Tropical Storm Boris formed off Mexico’s Pacific coast, threatening the southern part of the country with heavy rain and “life-threatening” floods through the weekend.

The system was 125 miles (200 kilometers) southeast of Salina Cruz, Mexico, as of 2 p.m. New York time, moving north at 5 mph with maximum sustained winds of 40 mph, the U.S. National Hurricane Center said in an advisory. Boris is expected to drop 10 to 20 inches (25 to 50 centimeters) of rain in the region, with some mountain areas getting as much as 30 inches.

“These rains are likely to result in life-threatening flash floods and mudslides,” the center said.

At least five people were killed as heavy rain fell in neighboring Guatemala, triggering a landslide, the Associated Press said, citing Alejandro Maldonado of the National Office for Disaster Reduction. The storm is expected to move slowly inland this week, so rain may soak the area for days.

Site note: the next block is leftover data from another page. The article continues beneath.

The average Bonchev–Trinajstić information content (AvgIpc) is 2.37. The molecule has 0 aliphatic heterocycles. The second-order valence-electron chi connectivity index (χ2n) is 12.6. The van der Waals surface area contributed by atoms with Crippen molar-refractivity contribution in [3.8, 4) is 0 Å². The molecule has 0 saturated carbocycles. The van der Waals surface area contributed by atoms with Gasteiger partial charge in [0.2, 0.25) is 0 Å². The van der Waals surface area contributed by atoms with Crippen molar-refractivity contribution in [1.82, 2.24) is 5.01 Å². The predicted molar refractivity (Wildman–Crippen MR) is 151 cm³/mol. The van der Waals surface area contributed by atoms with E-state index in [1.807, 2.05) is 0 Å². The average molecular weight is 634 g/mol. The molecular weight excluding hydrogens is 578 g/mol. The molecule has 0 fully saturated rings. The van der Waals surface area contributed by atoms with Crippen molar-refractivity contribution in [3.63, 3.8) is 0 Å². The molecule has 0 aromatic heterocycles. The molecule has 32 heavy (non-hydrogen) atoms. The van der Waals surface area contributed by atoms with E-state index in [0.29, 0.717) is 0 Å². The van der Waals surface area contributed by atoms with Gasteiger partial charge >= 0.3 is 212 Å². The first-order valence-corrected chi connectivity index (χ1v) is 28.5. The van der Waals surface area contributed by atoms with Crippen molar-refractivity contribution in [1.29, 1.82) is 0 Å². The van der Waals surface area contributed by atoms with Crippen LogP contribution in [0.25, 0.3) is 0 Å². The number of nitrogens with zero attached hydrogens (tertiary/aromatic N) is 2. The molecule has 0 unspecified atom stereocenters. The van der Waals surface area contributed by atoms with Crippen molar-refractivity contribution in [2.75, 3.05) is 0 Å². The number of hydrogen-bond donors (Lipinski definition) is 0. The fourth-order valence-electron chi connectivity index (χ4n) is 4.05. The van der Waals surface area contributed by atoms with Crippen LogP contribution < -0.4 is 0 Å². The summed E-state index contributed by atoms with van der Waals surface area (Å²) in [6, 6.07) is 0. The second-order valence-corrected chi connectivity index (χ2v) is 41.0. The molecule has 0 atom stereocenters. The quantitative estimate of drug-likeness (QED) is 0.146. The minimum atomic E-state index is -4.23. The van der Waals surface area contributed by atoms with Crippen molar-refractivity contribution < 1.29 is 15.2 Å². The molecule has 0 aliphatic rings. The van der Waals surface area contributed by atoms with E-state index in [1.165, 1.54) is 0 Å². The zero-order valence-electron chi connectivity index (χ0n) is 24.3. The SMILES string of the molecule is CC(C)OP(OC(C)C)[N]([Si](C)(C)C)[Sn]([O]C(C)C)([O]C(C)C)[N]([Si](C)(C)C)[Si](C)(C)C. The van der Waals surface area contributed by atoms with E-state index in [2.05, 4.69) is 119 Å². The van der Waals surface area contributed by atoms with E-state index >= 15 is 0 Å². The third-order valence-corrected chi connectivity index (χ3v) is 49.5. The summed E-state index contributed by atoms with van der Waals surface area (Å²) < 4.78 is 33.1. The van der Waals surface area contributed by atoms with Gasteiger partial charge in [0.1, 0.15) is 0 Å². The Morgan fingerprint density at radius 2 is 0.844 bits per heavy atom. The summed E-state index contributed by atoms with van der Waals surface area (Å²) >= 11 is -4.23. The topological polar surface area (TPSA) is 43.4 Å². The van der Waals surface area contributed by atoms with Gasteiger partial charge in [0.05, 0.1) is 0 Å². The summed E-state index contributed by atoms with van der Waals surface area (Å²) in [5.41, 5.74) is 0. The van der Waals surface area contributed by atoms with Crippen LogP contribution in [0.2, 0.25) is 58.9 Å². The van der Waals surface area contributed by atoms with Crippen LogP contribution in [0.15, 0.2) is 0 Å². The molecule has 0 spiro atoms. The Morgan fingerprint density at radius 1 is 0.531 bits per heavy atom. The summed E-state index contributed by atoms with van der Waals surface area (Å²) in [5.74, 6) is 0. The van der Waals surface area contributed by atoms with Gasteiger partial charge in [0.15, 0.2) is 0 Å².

Puerto Chiapas, Mexico, had received 3.8 inches of rain by midday, the hurricane center said.

“They are going to get hammered with quite a bit of rain,” said Brian Wimer, an expert senior meteorologist at AccuWeather Inc. in State College, Pennsylvania. “This is a classic setup with rain coming in, and once you get away from the coast there are some pretty high mountains, and that helps enhance the rainfall.”

Moving North

Wimer said there’s a slight chance the remnants of the storm will enter the Bay of Campeche in the Gulf of Mexico late this week. He doesn’t think it will re-form into a storm there.

“It doesn’t look like a great setup but it is something to keep an eye on,” Wimer said.

A tropical storm warning is in place from Salina Cruz, Mexico, to the border with Guatemala.

Boris is the second tropical storm of the Eastern Pacific hurricane season, which began May 15. Storm Amanda grew into a Category 4 major hurricane without directly threatening land.

The hurricane center is also tracking a disturbance in the Bay of Campeche, in the southern Gulf on Mexico. It has a 20 percent chance of growing into a tropical system in the next five days.